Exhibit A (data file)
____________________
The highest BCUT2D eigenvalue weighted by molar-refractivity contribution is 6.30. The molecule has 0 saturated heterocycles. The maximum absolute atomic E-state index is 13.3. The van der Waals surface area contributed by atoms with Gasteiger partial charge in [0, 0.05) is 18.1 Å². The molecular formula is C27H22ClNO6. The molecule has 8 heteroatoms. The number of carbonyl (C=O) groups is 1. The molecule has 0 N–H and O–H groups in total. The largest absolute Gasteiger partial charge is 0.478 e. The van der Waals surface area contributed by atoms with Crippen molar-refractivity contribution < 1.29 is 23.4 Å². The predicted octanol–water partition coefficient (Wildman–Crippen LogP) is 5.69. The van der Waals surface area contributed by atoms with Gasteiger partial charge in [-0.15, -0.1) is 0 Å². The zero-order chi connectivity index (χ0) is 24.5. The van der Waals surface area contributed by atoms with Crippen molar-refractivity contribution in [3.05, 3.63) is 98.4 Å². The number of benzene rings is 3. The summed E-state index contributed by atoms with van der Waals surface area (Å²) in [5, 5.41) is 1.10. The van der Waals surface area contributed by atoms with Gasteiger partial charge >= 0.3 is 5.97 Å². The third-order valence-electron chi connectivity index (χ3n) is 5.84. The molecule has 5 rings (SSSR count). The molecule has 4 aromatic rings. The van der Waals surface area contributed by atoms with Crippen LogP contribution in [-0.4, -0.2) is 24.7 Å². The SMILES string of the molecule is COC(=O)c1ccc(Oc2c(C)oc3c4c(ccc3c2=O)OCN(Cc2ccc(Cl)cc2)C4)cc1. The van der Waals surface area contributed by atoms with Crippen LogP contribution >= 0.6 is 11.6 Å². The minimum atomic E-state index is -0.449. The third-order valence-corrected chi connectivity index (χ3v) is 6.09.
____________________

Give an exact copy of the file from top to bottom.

The highest BCUT2D eigenvalue weighted by molar-refractivity contribution is 6.30. The molecule has 0 saturated heterocycles. The maximum absolute atomic E-state index is 13.3. The van der Waals surface area contributed by atoms with Gasteiger partial charge in [0, 0.05) is 18.1 Å². The molecular formula is C27H22ClNO6. The molecule has 8 heteroatoms. The number of carbonyl (C=O) groups is 1. The molecule has 0 N–H and O–H groups in total. The largest absolute Gasteiger partial charge is 0.478 e. The van der Waals surface area contributed by atoms with Crippen molar-refractivity contribution < 1.29 is 23.4 Å². The predicted octanol–water partition coefficient (Wildman–Crippen LogP) is 5.69. The van der Waals surface area contributed by atoms with Gasteiger partial charge in [-0.15, -0.1) is 0 Å². The zero-order chi connectivity index (χ0) is 24.5. The van der Waals surface area contributed by atoms with Crippen molar-refractivity contribution in [3.05, 3.63) is 98.4 Å². The number of benzene rings is 3. The summed E-state index contributed by atoms with van der Waals surface area (Å²) in [5, 5.41) is 1.10. The van der Waals surface area contributed by atoms with Gasteiger partial charge >= 0.3 is 5.97 Å². The third-order valence-electron chi connectivity index (χ3n) is 5.84. The molecule has 5 rings (SSSR count). The molecule has 4 aromatic rings. The van der Waals surface area contributed by atoms with Crippen LogP contribution in [-0.4, -0.2) is 24.7 Å². The SMILES string of the molecule is COC(=O)c1ccc(Oc2c(C)oc3c4c(ccc3c2=O)OCN(Cc2ccc(Cl)cc2)C4)cc1. The van der Waals surface area contributed by atoms with Crippen LogP contribution >= 0.6 is 11.6 Å². The minimum atomic E-state index is -0.449. The third-order valence-corrected chi connectivity index (χ3v) is 6.09.